A1. Earlier Historical Art Period
In the early 1300s, Europeans began to shed the dark and oppressing mindsets of the Middle Ages. This sparked a revolution that would begin in Italy and spread throughout Europe, and is known today as the Renaissance. The word Renaissance literally (and fittingly) means ‘rebirth’ – making it a fitting title for a period where interest in learning, philosophy, and the classical arts were ‘reborn’.
Where the Middle Ages took the meaning out of the arts – using paintings and sculptures for nothing more than decorations in houses of religion, for instance – the Renaissance gave it back. Artists began to experiment and came up with new and original ideas instead of acting solely on old ones. As people saw what art truly was, their tastes began to grow and branch out, meaning that artists had to come up with new content to satisfy their growing audience. Also growing rapidly was city population, resulting in an increase in wealth that provided funds with which the arts could expand.
And expand they did. Paintings stopped focusing solely on religious models and took on new subjects such as portraits, landscapes, scenes of everyday life, and studies of the human form. Instead of focusing on the natural world and the hereafter, paintings focused on the material world and the here and now. New techniques were developed, combining science and mathematics with art, such as linear perspective and the depiction of light and shadow.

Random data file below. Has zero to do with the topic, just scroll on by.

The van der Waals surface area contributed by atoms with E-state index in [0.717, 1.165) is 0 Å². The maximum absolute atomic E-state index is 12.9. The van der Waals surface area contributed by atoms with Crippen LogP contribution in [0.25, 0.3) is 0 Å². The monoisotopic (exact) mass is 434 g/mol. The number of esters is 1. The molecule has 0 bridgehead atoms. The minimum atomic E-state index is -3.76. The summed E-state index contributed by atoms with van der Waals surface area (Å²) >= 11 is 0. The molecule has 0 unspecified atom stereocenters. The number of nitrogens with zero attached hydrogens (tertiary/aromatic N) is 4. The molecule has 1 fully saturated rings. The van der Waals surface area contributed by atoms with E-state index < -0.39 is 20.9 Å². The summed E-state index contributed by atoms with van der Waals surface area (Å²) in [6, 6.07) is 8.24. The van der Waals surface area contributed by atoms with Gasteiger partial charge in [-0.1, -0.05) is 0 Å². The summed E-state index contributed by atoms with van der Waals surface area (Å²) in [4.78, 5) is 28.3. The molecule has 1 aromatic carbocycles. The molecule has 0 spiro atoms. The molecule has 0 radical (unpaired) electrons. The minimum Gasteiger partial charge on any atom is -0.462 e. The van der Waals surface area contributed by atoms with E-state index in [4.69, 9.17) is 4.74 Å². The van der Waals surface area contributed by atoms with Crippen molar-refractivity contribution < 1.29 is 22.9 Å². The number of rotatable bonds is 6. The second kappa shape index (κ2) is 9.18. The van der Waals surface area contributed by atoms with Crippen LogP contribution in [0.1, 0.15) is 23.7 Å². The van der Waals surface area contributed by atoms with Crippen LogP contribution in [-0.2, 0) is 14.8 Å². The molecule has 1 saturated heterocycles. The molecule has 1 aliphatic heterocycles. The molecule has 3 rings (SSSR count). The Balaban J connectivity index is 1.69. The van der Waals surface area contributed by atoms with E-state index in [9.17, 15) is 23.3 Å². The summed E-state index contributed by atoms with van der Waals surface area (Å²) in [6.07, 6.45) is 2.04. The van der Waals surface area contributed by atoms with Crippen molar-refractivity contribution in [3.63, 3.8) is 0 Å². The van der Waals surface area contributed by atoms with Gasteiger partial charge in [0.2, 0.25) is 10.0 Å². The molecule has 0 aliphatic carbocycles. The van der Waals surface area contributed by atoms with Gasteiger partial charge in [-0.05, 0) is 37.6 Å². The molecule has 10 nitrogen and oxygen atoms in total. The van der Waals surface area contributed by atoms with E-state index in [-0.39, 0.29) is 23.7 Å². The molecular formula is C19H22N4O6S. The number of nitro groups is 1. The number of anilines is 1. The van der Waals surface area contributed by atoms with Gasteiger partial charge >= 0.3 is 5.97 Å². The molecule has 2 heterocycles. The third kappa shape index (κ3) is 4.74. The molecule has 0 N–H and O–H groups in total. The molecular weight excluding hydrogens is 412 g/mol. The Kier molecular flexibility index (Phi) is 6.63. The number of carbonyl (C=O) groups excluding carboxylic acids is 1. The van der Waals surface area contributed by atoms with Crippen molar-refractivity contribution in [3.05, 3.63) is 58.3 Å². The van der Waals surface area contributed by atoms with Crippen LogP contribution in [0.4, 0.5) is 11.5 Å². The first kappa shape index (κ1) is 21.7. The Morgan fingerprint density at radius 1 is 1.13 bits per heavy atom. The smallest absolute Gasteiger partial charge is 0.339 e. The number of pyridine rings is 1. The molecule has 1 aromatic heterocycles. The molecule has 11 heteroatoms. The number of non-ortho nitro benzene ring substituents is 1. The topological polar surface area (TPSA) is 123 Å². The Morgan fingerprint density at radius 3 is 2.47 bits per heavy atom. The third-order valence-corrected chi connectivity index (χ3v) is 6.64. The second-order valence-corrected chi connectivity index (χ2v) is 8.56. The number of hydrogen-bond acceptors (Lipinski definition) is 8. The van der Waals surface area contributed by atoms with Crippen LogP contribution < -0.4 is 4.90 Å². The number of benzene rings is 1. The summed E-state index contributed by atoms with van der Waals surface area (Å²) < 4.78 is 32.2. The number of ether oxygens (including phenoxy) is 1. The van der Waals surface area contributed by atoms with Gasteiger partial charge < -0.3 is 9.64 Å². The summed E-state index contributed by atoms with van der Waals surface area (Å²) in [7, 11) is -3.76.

Sculpture and architecture were largely influenced by the classical world. Sculptors used new materials, developed new techniques, became more expressive with their creations, and created three-dimensional figures that deviated from stylization. Architecture became more calculated, geometric and mathematical. Architects reintroduced arches, columns, symmetry, and domes to their craft – components that were common in ancient Rome. Churches were no longer the only beautiful buildings, as people took more interest in secular buildings such as libraries and theatres.
Also influenced by the classical world was literature. Religion was forced onto people in the Middle Ages, but when the Renaissance began, those people started to look back on the philosophies of the ancient Romans and Greeks. Interest in humanism – the belief that one can rely on intellect and common sense instead of a god – soared to new heights. Respect grew for the classical authors, and often Renaissance authors would copy the themes and styles in classical literature.
A2. Later Historical Art Period
The eighteen hundreds saw the birth of Romanticism, a period of time where emotion was thought to be more important than reason. The preceding period, called the Enlightenment, had put heavy emphasis on thought and intellect and rationalization. In response, Romanticism strove to put that same emphasis on feelings and emotional response. Romantics turned to nature for true beauty and for means of escape, relied on...